Southwest Air’s Remedy to High Gas Prices: Buy More Efficient Jets.
Each airline is feeling the pinch of high fuel prices, but U.S. discount carrier Southwest Air has a not-so-secret advantage. It’s retiring its old jets and adding a lot of newer, more fuel efficient aircraft at an opportune moment.
Southwest executives stated Wednesday in their third-quarter earnings call that they’ll retire their last MD-80 on Nov. 28, just after Thanksgiving travel rush. The final flight will mimic Southwest’s first routing a few decades ago — Las Vegas to Fresno to Las Vegas.
The aircraft, that have an average age of about 28 decades, according to Flight Global, have been the backbone of Southwest’s fleet since the early 2000s, but in recent years, they’ve been problematic since they’re ineffective and less reliable than newer planes.
At times, Southwest executives have complained they have had difficulty finding components for the jets, that have not been built since 1999. Southwest Airlines and Southwest Air Lines still fly them, but both plan to retire them within a few years.
What’s interesting is that Southwest’s replacements are far from the most efficient. While many low-cost carriers are now incorporating ultra-fuel efficient Boeing 737Maxs and Airbus 320neos, with the most recent engine technology, Southwest is going with a mix of utilized Airbus A319s and Airbus A320s, both with previous-generation motors.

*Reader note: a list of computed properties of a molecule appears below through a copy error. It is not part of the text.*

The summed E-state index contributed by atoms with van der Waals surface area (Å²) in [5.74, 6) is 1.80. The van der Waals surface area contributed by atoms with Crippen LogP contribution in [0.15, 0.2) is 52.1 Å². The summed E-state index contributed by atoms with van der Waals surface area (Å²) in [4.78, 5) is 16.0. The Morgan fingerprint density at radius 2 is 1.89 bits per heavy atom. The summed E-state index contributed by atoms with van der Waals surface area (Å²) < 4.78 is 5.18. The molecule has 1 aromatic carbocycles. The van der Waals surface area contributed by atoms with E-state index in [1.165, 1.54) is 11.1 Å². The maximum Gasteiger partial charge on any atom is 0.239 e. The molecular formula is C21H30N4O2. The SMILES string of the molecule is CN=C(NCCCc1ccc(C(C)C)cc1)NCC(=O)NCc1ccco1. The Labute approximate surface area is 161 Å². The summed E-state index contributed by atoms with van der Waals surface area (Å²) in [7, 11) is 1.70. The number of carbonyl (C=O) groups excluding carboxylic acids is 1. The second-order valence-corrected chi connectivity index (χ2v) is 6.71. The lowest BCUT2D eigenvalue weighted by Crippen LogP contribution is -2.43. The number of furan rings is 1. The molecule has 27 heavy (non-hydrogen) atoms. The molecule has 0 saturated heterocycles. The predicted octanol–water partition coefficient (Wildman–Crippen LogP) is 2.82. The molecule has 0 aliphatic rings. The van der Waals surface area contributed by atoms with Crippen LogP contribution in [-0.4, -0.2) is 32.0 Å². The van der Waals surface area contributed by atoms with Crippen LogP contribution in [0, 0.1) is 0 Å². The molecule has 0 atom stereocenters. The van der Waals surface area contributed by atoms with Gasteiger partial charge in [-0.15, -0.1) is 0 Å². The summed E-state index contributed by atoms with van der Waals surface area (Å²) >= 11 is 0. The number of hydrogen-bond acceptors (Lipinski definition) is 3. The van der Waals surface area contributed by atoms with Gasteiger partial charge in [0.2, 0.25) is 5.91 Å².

And even with all the older motors, switching to an all-Airbus fleet gives Southwest a significant bump on prices, stated Drew Wells, vice president for earnings and planning.
"By our investigation, we’ve got somewhere between 85 cents and a dollar per gallon more efficient right now as we’ve shifted to the airbus aircraft," he explained.
In a two-month interval, Southwest will retire all 19 of its remaining MD-80s, according to its most recent fleet plan.
Most won’t be replaced right away with Airbus aircraft — that the fleet will fall from 93 planes at the end of September to 76 at year-end — nevertheless Southwest can nevertheless increase capacity if it wants. Since the new jets are more efficient and more reliable, Southwest can fly them often every day.
Managing higher fuel costs.
Southwest’s executives said they’re managing high fuel prices fine, though Wells acknowledged the airline isn’t recovering 100 percent of its high expenses. The airline told investors it paid 33 percent more per gallon for fuel in the third quarter, year-over-year.
In the event the airline wants to improve, it’ll need to cut some less profitable flights to align supply with demand, Wells explained.
"We’re not going to be more recapture 100 percent of fuel simply via pricing," Wells explained. "This ‘s not how our customer responds, and southwest flights it’s not core to our business model. You will see us create some ability trims, particularly on the fringes with off-peak days… to actually recapture in earnest. "
But Wells added that the airline will still look to add routes, both from new markets, and between existing cities.
"In a climbing gas surroundings, we’re constantly looking at new towns to grow the network," he stated, adding that might change if fuel costs increase further.
Southwest stays profitable, having reported its 63rd consecutive profitable quarter.
Its total passenger revenue per available seat mile, or TRASM, a metric that ignites industry profitability, was roughly flat compared to last year.
Executives said they anticipate they will produce their finest year-over-year TRASM growth of 2018 from the fourth quarter.